English as Weapon, English as Sanctuary

Oregon Quarterly features Alec Cowan (BA '18) for archival work on Japanese-American students' experiences in UO English during the 1940s.


UO English Alum Alec Cowan was recently featured in Oregon Quarterly for his work on Japanese-American students' experiences of studying English during the age of internment.

Cowan’s project, “English as Weapon, English as Sanctuary,” documents and interprets student accounts of anti-Asian discrimination at UO. In particular, Cowan follows the life of Michi Yasui Ando, a second-generation American student from Hood River who made substantial contributions to the English program and to the university community. By reading her stories alongside important documents in Oregon political history, Cowan explores what it meant to know and learn English in the age of Japanese American internment, calling attention to language as both an exclusionary tool and a vital means for securing the safety of Japanese-American students.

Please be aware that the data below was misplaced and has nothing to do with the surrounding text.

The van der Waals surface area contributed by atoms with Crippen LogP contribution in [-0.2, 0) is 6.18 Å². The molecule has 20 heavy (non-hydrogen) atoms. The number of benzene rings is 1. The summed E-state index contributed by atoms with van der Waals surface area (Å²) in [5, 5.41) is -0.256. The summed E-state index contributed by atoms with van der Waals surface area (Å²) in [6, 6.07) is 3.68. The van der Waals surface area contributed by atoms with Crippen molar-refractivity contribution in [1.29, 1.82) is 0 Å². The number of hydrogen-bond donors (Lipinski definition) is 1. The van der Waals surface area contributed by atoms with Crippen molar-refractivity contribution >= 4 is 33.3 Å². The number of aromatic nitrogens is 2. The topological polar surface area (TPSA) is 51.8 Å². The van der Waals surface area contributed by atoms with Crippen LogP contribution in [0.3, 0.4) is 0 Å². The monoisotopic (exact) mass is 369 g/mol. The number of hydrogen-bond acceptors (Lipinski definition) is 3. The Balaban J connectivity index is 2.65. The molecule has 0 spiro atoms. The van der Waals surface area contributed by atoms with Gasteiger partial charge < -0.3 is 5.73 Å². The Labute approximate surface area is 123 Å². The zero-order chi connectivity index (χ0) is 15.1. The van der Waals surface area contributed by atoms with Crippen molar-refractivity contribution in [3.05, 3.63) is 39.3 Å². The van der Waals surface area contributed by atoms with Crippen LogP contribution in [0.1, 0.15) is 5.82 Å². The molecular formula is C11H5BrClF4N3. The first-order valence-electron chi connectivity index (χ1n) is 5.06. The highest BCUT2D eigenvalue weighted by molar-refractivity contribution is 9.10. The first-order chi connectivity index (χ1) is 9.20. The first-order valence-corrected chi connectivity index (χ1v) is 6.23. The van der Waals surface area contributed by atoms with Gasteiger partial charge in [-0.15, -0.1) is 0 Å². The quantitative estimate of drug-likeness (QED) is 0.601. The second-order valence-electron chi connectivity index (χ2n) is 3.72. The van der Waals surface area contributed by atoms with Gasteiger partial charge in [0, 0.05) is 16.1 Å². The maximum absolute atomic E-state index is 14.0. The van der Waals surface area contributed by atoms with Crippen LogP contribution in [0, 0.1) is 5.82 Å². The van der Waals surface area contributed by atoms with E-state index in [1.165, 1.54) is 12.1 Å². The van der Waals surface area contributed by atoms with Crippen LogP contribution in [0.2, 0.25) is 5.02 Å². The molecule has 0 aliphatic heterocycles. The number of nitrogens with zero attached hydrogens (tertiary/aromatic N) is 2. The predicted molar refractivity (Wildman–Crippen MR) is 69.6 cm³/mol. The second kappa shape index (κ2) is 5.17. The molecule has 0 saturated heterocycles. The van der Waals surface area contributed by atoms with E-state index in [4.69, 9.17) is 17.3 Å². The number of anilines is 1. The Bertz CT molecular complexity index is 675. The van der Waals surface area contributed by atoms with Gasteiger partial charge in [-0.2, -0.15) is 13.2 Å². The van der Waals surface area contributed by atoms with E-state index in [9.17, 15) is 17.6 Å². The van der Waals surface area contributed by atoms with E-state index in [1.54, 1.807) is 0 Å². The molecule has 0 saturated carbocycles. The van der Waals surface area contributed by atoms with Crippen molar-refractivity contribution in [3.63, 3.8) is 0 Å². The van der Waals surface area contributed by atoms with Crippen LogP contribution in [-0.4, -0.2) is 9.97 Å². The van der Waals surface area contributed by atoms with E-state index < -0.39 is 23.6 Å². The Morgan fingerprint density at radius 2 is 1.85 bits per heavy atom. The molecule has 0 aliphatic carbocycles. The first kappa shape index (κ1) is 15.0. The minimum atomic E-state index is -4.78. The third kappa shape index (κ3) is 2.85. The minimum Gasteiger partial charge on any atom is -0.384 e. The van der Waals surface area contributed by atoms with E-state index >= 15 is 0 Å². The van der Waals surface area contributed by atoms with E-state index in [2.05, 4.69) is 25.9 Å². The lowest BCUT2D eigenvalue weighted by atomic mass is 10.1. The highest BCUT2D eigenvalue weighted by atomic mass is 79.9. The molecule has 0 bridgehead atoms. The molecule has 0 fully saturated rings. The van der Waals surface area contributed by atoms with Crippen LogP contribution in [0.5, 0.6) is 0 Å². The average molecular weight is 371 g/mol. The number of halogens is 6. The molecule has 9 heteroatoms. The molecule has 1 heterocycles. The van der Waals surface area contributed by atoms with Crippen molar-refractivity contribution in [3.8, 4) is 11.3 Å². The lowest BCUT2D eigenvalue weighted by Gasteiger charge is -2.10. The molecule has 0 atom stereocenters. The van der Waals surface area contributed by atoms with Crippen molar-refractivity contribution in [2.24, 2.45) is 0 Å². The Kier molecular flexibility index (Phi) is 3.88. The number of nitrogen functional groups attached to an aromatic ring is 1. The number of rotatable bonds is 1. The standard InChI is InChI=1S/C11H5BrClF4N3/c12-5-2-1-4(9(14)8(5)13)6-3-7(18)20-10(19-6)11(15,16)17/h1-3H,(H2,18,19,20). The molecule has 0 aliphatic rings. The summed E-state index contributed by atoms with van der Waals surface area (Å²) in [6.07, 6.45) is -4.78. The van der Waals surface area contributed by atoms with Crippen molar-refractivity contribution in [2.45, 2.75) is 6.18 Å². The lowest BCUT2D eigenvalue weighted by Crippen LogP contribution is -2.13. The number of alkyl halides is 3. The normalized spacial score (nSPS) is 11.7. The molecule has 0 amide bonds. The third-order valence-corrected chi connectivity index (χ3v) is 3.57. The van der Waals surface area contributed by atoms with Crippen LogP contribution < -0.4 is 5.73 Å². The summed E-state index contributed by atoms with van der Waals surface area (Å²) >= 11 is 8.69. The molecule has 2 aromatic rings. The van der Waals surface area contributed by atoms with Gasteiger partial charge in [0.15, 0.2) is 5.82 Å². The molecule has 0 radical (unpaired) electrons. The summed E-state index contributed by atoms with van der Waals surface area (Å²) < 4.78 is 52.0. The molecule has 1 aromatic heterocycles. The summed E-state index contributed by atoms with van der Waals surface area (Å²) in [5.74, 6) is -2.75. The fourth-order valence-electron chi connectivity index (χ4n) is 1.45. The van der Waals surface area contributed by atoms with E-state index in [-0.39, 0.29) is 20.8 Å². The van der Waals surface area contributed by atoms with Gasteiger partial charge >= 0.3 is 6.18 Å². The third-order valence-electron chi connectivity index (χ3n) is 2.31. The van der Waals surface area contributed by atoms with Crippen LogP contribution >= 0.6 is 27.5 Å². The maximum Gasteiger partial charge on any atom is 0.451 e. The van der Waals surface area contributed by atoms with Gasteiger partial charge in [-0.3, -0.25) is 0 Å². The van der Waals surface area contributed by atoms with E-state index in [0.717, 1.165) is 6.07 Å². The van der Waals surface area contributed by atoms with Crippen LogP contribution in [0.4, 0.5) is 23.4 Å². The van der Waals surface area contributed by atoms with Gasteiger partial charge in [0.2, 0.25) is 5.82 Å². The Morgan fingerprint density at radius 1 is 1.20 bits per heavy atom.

Cowan’s project thoughtfully extends the efforts of English faculty John Gage and Corbett Upton to chronicle the history of the Department through examination of UO’s Special Collections and University Archives.

To read more about Cowan’s work, please follow this link to an article by Tara Rae Miner - also an English alum (BA ’96) - in the Oregon Quarterly:  https://around.uoregon.edu/oq/english-as-weapon-english-as-sanctuary

Photo Credits: Oregon Quarterly and Dustin Whitaker, University Communications